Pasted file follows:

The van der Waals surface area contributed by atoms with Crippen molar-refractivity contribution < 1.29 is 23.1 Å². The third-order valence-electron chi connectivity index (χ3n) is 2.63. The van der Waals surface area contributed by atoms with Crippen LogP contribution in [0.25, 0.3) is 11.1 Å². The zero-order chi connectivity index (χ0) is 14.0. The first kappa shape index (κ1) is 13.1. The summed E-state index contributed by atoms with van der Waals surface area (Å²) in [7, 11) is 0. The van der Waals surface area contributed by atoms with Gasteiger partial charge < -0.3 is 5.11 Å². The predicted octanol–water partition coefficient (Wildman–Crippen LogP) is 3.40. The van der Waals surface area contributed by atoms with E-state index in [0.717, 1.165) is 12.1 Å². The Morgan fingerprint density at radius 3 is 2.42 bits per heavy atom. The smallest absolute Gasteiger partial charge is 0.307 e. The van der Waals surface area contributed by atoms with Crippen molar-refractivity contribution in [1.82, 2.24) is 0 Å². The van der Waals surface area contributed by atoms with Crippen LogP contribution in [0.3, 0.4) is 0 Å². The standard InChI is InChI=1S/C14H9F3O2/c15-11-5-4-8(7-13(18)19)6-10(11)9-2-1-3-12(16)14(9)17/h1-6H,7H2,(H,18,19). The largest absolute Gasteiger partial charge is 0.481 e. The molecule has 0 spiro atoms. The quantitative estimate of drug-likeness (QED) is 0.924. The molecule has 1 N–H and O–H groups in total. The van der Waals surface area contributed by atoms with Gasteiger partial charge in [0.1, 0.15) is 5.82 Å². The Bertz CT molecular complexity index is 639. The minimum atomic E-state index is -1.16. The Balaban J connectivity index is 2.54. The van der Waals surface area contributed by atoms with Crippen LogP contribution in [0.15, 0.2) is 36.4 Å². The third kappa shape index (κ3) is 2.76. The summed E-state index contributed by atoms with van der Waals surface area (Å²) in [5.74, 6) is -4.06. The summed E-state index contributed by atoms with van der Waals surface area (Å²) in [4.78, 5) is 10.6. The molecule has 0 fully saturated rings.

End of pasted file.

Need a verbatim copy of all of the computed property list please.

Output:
The van der Waals surface area contributed by atoms with Crippen molar-refractivity contribution < 1.29 is 23.1 Å². The third-order valence-electron chi connectivity index (χ3n) is 2.63. The van der Waals surface area contributed by atoms with Crippen LogP contribution in [0.25, 0.3) is 11.1 Å². The zero-order chi connectivity index (χ0) is 14.0. The first kappa shape index (κ1) is 13.1. The summed E-state index contributed by atoms with van der Waals surface area (Å²) in [7, 11) is 0. The van der Waals surface area contributed by atoms with Gasteiger partial charge < -0.3 is 5.11 Å². The predicted octanol–water partition coefficient (Wildman–Crippen LogP) is 3.40. The van der Waals surface area contributed by atoms with E-state index in [0.717, 1.165) is 12.1 Å². The Morgan fingerprint density at radius 3 is 2.42 bits per heavy atom. The smallest absolute Gasteiger partial charge is 0.307 e. The van der Waals surface area contributed by atoms with Crippen molar-refractivity contribution in [1.82, 2.24) is 0 Å². The van der Waals surface area contributed by atoms with Crippen LogP contribution in [0.3, 0.4) is 0 Å². The standard InChI is InChI=1S/C14H9F3O2/c15-11-5-4-8(7-13(18)19)6-10(11)9-2-1-3-12(16)14(9)17/h1-6H,7H2,(H,18,19). The largest absolute Gasteiger partial charge is 0.481 e. The molecule has 0 spiro atoms. The quantitative estimate of drug-likeness (QED) is 0.924. The molecule has 1 N–H and O–H groups in total. The van der Waals surface area contributed by atoms with Gasteiger partial charge in [0.1, 0.15) is 5.82 Å². The Bertz CT molecular complexity index is 639. The minimum atomic E-state index is -1.16. The Balaban J connectivity index is 2.54. The van der Waals surface area contributed by atoms with Crippen LogP contribution in [0.15, 0.2) is 36.4 Å². The third kappa shape index (κ3) is 2.76. The summed E-state index contributed by atoms with van der Waals surface area (Å²) in [5.74, 6) is -4.06. The summed E-state index contributed by atoms with van der Waals surface area (Å²) in [4.78, 5) is 10.6. The molecule has 0 fully saturated rings.